Re: [tied] Nominative: A hybrid view

From: fortuna11111
Message: 22208
Date: 2003-05-24

The vowel in
> >Abl. Sg. m/n is long, but it does include a thematic vowel
plus /a/,
> >or it could be an /a:/. Sanskrit alone, I guess, does not allow
> >conclusions on the length of the vowel.
> Actually, it does. Skt. -a:t can in principle reflect
> *-{e:|a:|o:}{t|d}, so the length is a given.

Yes, that's clear, but in a word like as'va:t (sorry, I have no idea
how to type all those symbols, so I type them after the word and I
hope it's readable so) you have /as'v-a-/ whereby the /a/ is the
thematic vowel, so to get a long vowel, the ending could contain
an /a/ or an /a:/. So unless you compare with other languages, it
is hard to say if the vowel in the ending is short or long, since
*e, a, o also become /a/ in Sanskrit.

If we add Latin -o: (Old
> Latin -o:d) the only remaining possibilities are *-o:t and *-o:d.

I was not discussing the color of the vowel, only the length.

> Unfortunately, neither Slavic -a nor Lithuanian -o (both from *-o:
> or *-a:(C)) can shed any further light on the nature of the final
> consonant, although the Balto-Slavic accent does establish that the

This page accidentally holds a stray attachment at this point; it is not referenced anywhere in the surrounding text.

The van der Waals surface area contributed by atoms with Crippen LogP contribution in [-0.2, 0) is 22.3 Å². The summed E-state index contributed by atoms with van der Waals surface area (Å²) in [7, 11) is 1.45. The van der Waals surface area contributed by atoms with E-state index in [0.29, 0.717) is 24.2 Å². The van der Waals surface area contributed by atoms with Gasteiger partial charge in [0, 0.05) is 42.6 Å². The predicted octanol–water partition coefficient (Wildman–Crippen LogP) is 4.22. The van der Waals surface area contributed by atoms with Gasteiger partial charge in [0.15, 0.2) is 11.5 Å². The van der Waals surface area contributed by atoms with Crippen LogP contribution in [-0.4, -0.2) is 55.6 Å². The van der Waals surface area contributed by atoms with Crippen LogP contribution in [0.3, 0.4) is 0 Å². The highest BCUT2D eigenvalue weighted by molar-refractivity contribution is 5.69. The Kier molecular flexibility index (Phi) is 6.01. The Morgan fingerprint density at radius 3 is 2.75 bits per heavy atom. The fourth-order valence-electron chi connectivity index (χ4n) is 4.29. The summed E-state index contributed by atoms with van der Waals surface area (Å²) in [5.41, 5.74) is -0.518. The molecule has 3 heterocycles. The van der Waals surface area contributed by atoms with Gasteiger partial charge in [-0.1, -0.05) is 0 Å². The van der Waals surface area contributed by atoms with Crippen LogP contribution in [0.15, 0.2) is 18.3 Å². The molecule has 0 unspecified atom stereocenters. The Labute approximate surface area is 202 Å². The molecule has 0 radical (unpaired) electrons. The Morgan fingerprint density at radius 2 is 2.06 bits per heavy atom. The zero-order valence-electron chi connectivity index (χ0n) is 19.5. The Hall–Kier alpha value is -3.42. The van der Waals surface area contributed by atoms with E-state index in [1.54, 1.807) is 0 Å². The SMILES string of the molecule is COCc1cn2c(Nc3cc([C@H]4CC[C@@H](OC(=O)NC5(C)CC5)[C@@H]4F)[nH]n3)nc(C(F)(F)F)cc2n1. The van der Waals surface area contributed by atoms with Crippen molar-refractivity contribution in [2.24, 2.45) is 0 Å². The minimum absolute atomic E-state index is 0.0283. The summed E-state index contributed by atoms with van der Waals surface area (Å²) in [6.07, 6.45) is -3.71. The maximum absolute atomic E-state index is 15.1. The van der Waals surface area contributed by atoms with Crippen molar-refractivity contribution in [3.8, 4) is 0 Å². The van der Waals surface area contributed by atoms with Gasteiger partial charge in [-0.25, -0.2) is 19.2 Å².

> vowel was not only long, but circumflex (contracted from -VV-).

Yes, I checked this in my notes. I also have the Abl. ending with
question marks on the /a/ or /o/ coloring and on the /d/t/. Apart
from the case when it simply coincides with genitive, as it

> Some time ago, I suggested here that the Slavic adjectival and
> pronominal genitive ending -ego/-ogo (northern Russian /-Ivó/ ~
> /-&vó/) can also be derived from the ablative endings *-eo(t),
> *-oo(t), with glides /h/ (> /g/) or /w/ (> /v/) to break the

That sounds interesting, but I would, of course, wonder how one
would explain genitive taking on the ablative ending. Is this often
the case in other languages? The theoretical basis behind such a
statement would intrigue me. I should get a bit deeper into
Slavistik next semester, so I will anyway be confronted with the
same questions. I speak two Slavic languages fluently without ever
having to look at them diachronically, so all that you say in this
direction is totally new to me - and appreciated.